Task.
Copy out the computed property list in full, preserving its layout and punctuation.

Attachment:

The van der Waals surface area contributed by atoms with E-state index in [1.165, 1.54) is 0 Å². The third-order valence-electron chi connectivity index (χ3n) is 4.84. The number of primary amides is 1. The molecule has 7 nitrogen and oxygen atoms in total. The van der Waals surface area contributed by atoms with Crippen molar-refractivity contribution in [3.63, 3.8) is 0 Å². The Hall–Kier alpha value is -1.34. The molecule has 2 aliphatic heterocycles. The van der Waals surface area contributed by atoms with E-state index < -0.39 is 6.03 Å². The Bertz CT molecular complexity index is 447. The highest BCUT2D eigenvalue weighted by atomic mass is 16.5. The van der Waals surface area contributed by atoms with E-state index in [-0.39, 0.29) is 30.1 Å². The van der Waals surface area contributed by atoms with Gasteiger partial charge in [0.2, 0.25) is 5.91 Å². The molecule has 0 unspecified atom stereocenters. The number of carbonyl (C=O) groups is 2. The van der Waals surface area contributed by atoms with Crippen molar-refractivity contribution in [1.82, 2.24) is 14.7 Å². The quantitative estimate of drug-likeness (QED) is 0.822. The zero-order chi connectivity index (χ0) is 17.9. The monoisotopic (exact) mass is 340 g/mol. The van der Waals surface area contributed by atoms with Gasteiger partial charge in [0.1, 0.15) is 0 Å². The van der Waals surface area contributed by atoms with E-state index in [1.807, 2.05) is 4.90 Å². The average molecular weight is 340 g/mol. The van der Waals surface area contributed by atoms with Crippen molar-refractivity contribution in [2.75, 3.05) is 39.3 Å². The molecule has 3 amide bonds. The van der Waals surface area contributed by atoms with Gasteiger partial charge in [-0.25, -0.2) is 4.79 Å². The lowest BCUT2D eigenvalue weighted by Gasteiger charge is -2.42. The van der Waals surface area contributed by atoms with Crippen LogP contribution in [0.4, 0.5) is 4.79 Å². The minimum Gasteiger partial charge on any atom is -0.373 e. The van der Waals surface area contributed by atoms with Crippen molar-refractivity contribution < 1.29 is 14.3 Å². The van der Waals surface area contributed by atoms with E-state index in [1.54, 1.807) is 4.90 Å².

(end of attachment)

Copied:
The van der Waals surface area contributed by atoms with E-state index in [1.165, 1.54) is 0 Å². The third-order valence-electron chi connectivity index (χ3n) is 4.84. The number of primary amides is 1. The molecule has 7 nitrogen and oxygen atoms in total. The van der Waals surface area contributed by atoms with Crippen molar-refractivity contribution in [3.63, 3.8) is 0 Å². The Hall–Kier alpha value is -1.34. The molecule has 2 aliphatic heterocycles. The van der Waals surface area contributed by atoms with E-state index < -0.39 is 6.03 Å². The Bertz CT molecular complexity index is 447. The highest BCUT2D eigenvalue weighted by atomic mass is 16.5. The van der Waals surface area contributed by atoms with E-state index in [-0.39, 0.29) is 30.1 Å². The van der Waals surface area contributed by atoms with Gasteiger partial charge in [0.2, 0.25) is 5.91 Å². The molecule has 0 unspecified atom stereocenters. The number of carbonyl (C=O) groups is 2. The van der Waals surface area contributed by atoms with Crippen molar-refractivity contribution in [1.82, 2.24) is 14.7 Å². The quantitative estimate of drug-likeness (QED) is 0.822. The zero-order chi connectivity index (χ0) is 17.9. The monoisotopic (exact) mass is 340 g/mol. The van der Waals surface area contributed by atoms with Gasteiger partial charge in [0.1, 0.15) is 0 Å². The van der Waals surface area contributed by atoms with E-state index in [1.807, 2.05) is 4.90 Å². The average molecular weight is 340 g/mol. The van der Waals surface area contributed by atoms with Crippen molar-refractivity contribution in [2.75, 3.05) is 39.3 Å². The molecule has 3 amide bonds. The van der Waals surface area contributed by atoms with Gasteiger partial charge in [-0.25, -0.2) is 4.79 Å². The lowest BCUT2D eigenvalue weighted by Gasteiger charge is -2.42. The van der Waals surface area contributed by atoms with Crippen LogP contribution in [0.4, 0.5) is 4.79 Å². The minimum Gasteiger partial charge on any atom is -0.373 e. The van der Waals surface area contributed by atoms with Crippen molar-refractivity contribution < 1.29 is 14.3 Å². The van der Waals surface area contributed by atoms with E-state index in [1.54, 1.807) is 4.90 Å².